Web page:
Thursday, January 26, 2017

Power beyond the Constraints of Federalism: The Case of Gambia’s 2016 Presidential Election

Even though Adama Barrow defeated the longtime president of Gambia, Yahya Jammeh, in the state’s presidential election in December, 2016, Barrow was rushed to the state of Senegal for security reasons when Jammeh refused to relinquish the power of the presidency. Jammeh had led a successful coup in coming to power in 1994. So it is no surprise that days after accepting the election result, he “changed his mind, declared the election results invalid and vowed to use the power of his military to stay in charge.”[1] This attests to the allure of power and how difficult it is to give up. In the E.U. and U.S., the protocols and institutional procedures are so well established that the nature of power is eclipsed from view as one political party assumes power previously held by another party. The reality of power as it lives in human nature is much more raw in the case of Gambia’s transition of presidents in 2016. I submit that federalism at the empire level was too lax to bracket the true nature of power at the state level.

Gambia's new president, Adama Barrow, 
returning to the state after the previous president agreed to leave office. (Jerome Delay/AP)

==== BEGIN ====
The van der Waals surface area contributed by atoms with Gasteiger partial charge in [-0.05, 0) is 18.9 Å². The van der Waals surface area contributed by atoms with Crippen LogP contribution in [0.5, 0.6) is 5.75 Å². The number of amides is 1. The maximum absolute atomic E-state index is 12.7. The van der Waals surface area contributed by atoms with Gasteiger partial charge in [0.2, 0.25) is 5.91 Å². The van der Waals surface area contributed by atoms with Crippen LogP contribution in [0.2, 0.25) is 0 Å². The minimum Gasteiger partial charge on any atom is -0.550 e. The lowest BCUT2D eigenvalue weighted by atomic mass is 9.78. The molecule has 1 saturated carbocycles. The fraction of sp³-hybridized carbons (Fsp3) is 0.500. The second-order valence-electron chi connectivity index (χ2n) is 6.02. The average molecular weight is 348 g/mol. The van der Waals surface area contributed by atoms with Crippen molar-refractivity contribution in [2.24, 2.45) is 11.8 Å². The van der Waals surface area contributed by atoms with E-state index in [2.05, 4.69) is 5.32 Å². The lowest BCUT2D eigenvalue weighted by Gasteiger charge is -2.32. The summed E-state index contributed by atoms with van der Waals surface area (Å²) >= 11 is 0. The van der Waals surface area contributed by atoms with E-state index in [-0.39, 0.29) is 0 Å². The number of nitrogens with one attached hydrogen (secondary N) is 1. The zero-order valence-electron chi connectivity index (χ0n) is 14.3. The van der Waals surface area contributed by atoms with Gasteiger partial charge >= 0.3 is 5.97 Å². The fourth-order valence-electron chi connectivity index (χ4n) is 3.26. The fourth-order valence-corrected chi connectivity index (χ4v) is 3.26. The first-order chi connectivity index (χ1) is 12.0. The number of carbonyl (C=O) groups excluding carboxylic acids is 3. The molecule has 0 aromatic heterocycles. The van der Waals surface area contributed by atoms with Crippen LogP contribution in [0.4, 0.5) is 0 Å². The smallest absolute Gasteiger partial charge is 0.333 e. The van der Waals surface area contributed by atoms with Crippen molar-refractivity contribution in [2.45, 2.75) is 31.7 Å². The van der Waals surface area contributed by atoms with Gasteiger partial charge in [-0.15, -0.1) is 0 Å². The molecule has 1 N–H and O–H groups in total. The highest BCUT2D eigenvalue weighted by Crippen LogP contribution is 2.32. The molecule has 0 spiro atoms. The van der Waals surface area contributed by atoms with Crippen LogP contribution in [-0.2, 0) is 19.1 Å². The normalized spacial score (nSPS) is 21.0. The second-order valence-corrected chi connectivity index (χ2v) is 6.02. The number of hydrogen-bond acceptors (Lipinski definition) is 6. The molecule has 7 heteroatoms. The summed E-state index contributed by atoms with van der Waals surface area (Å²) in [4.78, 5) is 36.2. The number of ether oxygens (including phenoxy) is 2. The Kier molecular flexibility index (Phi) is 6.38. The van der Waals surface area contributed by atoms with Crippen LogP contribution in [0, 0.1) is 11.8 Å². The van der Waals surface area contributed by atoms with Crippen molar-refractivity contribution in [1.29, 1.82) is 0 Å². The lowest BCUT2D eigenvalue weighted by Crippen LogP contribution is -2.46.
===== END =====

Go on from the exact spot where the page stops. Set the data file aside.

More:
“It took repeated personal overtures from West African presidents and finally a regional coalition of troops that crossed into Gambia to persuade [Jammeh], renowned for human rights abuses, to step down.”[2] That he felt compelled to leave Gambia for Equatorial Guinea says as much about the reach of the International Criminal Court as it does about the matter of how Gambia’s rule of law is no match for raw power in human vengeance materializing through political power. In other words, the exaggerated actions, including the need of a regional coalition of troops and Jammeh’s self-imposed exile, point to the reality of power without the channels of well-established, or fortified, institutional rules and even societal customs.

Furthermore, the ad hoc nature of the regional coalition bespeaks the need for a strengthening of the African Union. Unlike the E.U. and U.S., the A.U. is a mere confederation with little or no governmental sovereignty at the federal level. Were the A.U. balanced in terms of state and federal power (and the same could be said of the Articles of Confederation in the U.S. and the EEC before the E.U.), the federal level could have acted as a check against Jammeh’s dogmatic decision to remain in office. On the other side—and Americans in particular need to be reminded of this—the state governments in a federal system should have enough power to act as a check against over-reach at the federal level. The E.U. is much closer to a balanced federalism, with the A.U. on one side and the U.S. on the other (i.e., risks of dissolution and consolidation, respectively).

[1] Jaime Y. Barry and Dionne Searcey, “His Predecessor Gone, Gambia’s New President Finally Comes Home,” The New York Times, January 26, 2017.
[2] Ibid.